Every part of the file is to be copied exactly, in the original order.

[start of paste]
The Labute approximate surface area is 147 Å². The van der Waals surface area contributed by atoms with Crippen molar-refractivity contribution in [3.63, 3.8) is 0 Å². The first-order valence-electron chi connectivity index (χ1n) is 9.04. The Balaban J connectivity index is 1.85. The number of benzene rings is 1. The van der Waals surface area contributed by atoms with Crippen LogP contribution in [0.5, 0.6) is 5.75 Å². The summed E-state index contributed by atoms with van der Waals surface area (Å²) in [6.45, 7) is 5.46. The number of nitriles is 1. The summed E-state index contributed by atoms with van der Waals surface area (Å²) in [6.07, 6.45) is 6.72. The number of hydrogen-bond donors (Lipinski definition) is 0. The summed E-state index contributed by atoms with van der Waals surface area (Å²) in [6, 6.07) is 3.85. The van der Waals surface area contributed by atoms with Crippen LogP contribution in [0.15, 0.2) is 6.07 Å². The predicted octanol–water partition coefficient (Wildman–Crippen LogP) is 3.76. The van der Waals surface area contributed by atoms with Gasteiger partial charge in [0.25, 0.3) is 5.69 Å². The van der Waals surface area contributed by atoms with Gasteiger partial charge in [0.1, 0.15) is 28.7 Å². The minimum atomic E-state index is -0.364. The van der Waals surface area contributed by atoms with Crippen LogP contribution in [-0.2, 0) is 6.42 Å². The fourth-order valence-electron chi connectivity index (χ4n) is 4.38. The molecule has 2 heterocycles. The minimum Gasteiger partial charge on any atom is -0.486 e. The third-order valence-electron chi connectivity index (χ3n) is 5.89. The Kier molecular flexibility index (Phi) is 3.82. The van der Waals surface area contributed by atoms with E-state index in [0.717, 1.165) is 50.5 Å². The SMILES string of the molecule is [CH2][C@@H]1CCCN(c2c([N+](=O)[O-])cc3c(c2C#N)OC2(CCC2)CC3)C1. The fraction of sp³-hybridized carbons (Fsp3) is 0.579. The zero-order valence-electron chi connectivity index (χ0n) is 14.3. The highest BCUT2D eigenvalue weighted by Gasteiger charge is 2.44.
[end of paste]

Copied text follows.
The Labute approximate surface area is 147 Å². The van der Waals surface area contributed by atoms with Crippen molar-refractivity contribution in [3.63, 3.8) is 0 Å². The first-order valence-electron chi connectivity index (χ1n) is 9.04. The Balaban J connectivity index is 1.85. The number of benzene rings is 1. The van der Waals surface area contributed by atoms with Crippen LogP contribution in [0.5, 0.6) is 5.75 Å². The summed E-state index contributed by atoms with van der Waals surface area (Å²) in [6.45, 7) is 5.46. The number of nitriles is 1. The summed E-state index contributed by atoms with van der Waals surface area (Å²) in [6.07, 6.45) is 6.72. The number of hydrogen-bond donors (Lipinski definition) is 0. The summed E-state index contributed by atoms with van der Waals surface area (Å²) in [6, 6.07) is 3.85. The van der Waals surface area contributed by atoms with Crippen LogP contribution in [0.15, 0.2) is 6.07 Å². The predicted octanol–water partition coefficient (Wildman–Crippen LogP) is 3.76. The van der Waals surface area contributed by atoms with Gasteiger partial charge in [0.25, 0.3) is 5.69 Å². The van der Waals surface area contributed by atoms with Gasteiger partial charge in [0.1, 0.15) is 28.7 Å². The minimum atomic E-state index is -0.364. The van der Waals surface area contributed by atoms with Crippen LogP contribution in [-0.2, 0) is 6.42 Å². The fourth-order valence-electron chi connectivity index (χ4n) is 4.38. The molecule has 2 heterocycles. The minimum Gasteiger partial charge on any atom is -0.486 e. The third-order valence-electron chi connectivity index (χ3n) is 5.89. The Kier molecular flexibility index (Phi) is 3.82. The van der Waals surface area contributed by atoms with E-state index in [0.717, 1.165) is 50.5 Å². The SMILES string of the molecule is [CH2][C@@H]1CCCN(c2c([N+](=O)[O-])cc3c(c2C#N)OC2(CCC2)CC3)C1. The fraction of sp³-hybridized carbons (Fsp3) is 0.579. The zero-order valence-electron chi connectivity index (χ0n) is 14.3. The highest BCUT2D eigenvalue weighted by Gasteiger charge is 2.44.